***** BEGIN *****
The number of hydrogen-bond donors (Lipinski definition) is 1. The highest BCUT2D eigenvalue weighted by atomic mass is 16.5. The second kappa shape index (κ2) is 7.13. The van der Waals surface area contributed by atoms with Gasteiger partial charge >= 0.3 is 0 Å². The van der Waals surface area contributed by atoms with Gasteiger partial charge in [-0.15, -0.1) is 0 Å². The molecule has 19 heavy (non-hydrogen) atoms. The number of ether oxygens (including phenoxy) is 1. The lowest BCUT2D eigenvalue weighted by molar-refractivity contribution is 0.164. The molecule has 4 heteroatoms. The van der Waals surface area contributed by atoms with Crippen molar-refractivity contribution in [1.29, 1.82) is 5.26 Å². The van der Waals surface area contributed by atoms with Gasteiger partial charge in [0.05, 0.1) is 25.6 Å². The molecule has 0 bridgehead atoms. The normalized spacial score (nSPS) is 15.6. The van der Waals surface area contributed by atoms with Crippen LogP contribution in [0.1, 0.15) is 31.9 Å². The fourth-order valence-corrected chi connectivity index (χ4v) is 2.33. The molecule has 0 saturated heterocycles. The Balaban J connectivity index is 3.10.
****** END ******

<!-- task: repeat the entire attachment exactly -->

The number of hydrogen-bond donors (Lipinski definition) is 1. The highest BCUT2D eigenvalue weighted by atomic mass is 16.5. The second kappa shape index (κ2) is 7.13. The van der Waals surface area contributed by atoms with Gasteiger partial charge >= 0.3 is 0 Å². The van der Waals surface area contributed by atoms with Gasteiger partial charge in [-0.15, -0.1) is 0 Å². The molecule has 19 heavy (non-hydrogen) atoms. The number of ether oxygens (including phenoxy) is 1. The lowest BCUT2D eigenvalue weighted by molar-refractivity contribution is 0.164. The molecule has 4 heteroatoms. The van der Waals surface area contributed by atoms with Crippen molar-refractivity contribution in [1.29, 1.82) is 5.26 Å². The van der Waals surface area contributed by atoms with Gasteiger partial charge in [0.05, 0.1) is 25.6 Å². The molecule has 0 bridgehead atoms. The normalized spacial score (nSPS) is 15.6. The van der Waals surface area contributed by atoms with Crippen LogP contribution in [0.1, 0.15) is 31.9 Å². The fourth-order valence-corrected chi connectivity index (χ4v) is 2.33. The molecule has 0 saturated heterocycles. The Balaban J connectivity index is 3.10.